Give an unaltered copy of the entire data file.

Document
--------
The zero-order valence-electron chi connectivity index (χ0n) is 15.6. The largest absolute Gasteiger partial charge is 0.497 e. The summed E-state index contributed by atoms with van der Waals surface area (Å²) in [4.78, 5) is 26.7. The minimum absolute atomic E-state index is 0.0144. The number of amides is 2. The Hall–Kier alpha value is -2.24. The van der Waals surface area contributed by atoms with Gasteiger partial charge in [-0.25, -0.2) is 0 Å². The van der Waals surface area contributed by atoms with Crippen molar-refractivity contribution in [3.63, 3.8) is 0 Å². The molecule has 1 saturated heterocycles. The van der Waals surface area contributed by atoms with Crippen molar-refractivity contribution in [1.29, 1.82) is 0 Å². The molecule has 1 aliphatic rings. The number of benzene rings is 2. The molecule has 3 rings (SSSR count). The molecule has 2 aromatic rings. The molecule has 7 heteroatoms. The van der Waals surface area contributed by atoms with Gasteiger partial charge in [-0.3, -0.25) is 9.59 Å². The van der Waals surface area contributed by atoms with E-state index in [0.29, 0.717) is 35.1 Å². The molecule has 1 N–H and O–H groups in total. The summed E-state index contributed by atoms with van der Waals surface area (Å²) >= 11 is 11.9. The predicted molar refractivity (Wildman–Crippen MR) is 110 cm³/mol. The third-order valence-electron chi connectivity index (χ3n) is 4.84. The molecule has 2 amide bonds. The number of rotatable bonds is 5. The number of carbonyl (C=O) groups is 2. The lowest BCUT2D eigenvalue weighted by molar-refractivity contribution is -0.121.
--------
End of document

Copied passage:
The zero-order valence-electron chi connectivity index (χ0n) is 15.6. The largest absolute Gasteiger partial charge is 0.497 e. The summed E-state index contributed by atoms with van der Waals surface area (Å²) in [4.78, 5) is 26.7. The minimum absolute atomic E-state index is 0.0144. The number of amides is 2. The Hall–Kier alpha value is -2.24. The van der Waals surface area contributed by atoms with Gasteiger partial charge in [-0.25, -0.2) is 0 Å². The van der Waals surface area contributed by atoms with Crippen molar-refractivity contribution in [3.63, 3.8) is 0 Å². The molecule has 1 saturated heterocycles. The van der Waals surface area contributed by atoms with Crippen molar-refractivity contribution in [1.29, 1.82) is 0 Å². The molecule has 1 aliphatic rings. The number of benzene rings is 2. The molecule has 3 rings (SSSR count). The molecule has 2 aromatic rings. The molecule has 7 heteroatoms. The van der Waals surface area contributed by atoms with Gasteiger partial charge in [-0.3, -0.25) is 9.59 Å². The van der Waals surface area contributed by atoms with E-state index in [0.29, 0.717) is 35.1 Å². The molecule has 1 N–H and O–H groups in total. The summed E-state index contributed by atoms with van der Waals surface area (Å²) >= 11 is 11.9. The predicted molar refractivity (Wildman–Crippen MR) is 110 cm³/mol. The third-order valence-electron chi connectivity index (χ3n) is 4.84. The molecule has 2 amide bonds. The number of rotatable bonds is 5. The number of carbonyl (C=O) groups is 2. The lowest BCUT2D eigenvalue weighted by molar-refractivity contribution is -0.121.